Article Two, Section One of the United States Constitution discusses the procedures to be followed when electing the president of the United States, but it does not provide guidance for how to nominate a presidential candidate. As we all know, candidates go through a series of state primaries and caucuses where, based on the number of votes they receive from the electorate, they are assigned a certain number of delegates who will vote for them at their party’s convention.
But how does it really work? That’s the focus of this fascinating talk — as told primarily through the lens of the Democrats’ decision to nominate Joe Biden for 2020, as well as the Republicans’ continued support of Donald Trump.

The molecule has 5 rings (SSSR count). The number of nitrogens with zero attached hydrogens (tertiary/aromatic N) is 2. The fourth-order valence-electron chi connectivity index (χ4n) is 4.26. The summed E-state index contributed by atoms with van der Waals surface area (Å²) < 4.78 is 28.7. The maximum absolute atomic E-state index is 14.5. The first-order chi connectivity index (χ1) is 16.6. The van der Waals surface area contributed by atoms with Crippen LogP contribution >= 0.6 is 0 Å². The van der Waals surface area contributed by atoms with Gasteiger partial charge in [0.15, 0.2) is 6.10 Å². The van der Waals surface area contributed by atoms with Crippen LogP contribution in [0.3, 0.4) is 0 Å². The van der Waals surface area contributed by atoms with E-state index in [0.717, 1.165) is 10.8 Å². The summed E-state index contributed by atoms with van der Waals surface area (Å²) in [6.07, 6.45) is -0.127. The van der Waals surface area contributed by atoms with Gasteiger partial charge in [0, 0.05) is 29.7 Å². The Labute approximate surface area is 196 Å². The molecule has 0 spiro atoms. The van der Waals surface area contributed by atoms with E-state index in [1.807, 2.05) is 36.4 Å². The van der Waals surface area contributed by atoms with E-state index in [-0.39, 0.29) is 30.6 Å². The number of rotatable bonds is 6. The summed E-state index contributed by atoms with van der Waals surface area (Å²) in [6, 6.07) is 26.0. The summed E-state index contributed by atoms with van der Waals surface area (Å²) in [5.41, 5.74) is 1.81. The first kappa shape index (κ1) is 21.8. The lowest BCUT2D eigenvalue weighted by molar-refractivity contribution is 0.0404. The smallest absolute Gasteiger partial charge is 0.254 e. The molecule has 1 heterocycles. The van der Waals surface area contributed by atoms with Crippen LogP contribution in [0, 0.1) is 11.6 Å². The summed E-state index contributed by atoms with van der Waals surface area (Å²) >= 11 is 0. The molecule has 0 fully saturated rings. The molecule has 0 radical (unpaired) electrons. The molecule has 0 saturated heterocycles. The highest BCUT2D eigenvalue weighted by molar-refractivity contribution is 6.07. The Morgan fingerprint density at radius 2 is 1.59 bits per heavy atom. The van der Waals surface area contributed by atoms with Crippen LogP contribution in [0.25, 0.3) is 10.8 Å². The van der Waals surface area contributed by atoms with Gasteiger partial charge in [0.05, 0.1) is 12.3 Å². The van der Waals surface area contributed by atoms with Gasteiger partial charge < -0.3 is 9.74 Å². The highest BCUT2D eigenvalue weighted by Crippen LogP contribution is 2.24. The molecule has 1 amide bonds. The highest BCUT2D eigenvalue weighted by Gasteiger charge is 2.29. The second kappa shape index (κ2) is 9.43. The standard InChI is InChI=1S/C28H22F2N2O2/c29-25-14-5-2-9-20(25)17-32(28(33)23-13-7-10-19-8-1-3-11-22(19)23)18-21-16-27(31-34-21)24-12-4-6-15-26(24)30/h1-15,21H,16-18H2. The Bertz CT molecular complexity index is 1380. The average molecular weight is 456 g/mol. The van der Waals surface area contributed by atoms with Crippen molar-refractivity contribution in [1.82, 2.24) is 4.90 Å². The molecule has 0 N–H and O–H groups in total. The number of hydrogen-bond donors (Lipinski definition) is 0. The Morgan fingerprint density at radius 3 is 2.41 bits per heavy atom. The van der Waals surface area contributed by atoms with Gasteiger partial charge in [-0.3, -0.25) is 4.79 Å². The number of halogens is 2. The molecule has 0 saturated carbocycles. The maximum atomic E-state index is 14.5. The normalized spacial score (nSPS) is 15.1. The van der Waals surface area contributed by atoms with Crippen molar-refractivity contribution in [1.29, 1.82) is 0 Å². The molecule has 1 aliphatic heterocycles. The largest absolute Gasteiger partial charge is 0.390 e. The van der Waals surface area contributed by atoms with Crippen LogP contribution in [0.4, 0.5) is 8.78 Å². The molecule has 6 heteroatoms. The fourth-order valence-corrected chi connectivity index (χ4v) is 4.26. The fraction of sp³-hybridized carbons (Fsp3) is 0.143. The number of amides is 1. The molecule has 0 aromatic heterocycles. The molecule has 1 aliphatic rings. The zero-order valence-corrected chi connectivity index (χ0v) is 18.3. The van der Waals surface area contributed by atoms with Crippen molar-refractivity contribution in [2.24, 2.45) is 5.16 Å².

The choice of Biden was hardly a fluke, but rather a strategic choice by a party that had elevated electability above all other concerns. As one of the nation’s leading political analysts, Professor Seth Masket offers unique insight into the election process at a moment of uncertainty and confusion. He traces the persistence of party factions and shows how interpretations of various diverse narratives emerged to explain defeat in 2016 — ranging from a focus on ‘identity politics,’ to concerns about Clinton as a flawed candidate. These narratives collectively cleared the path for Biden.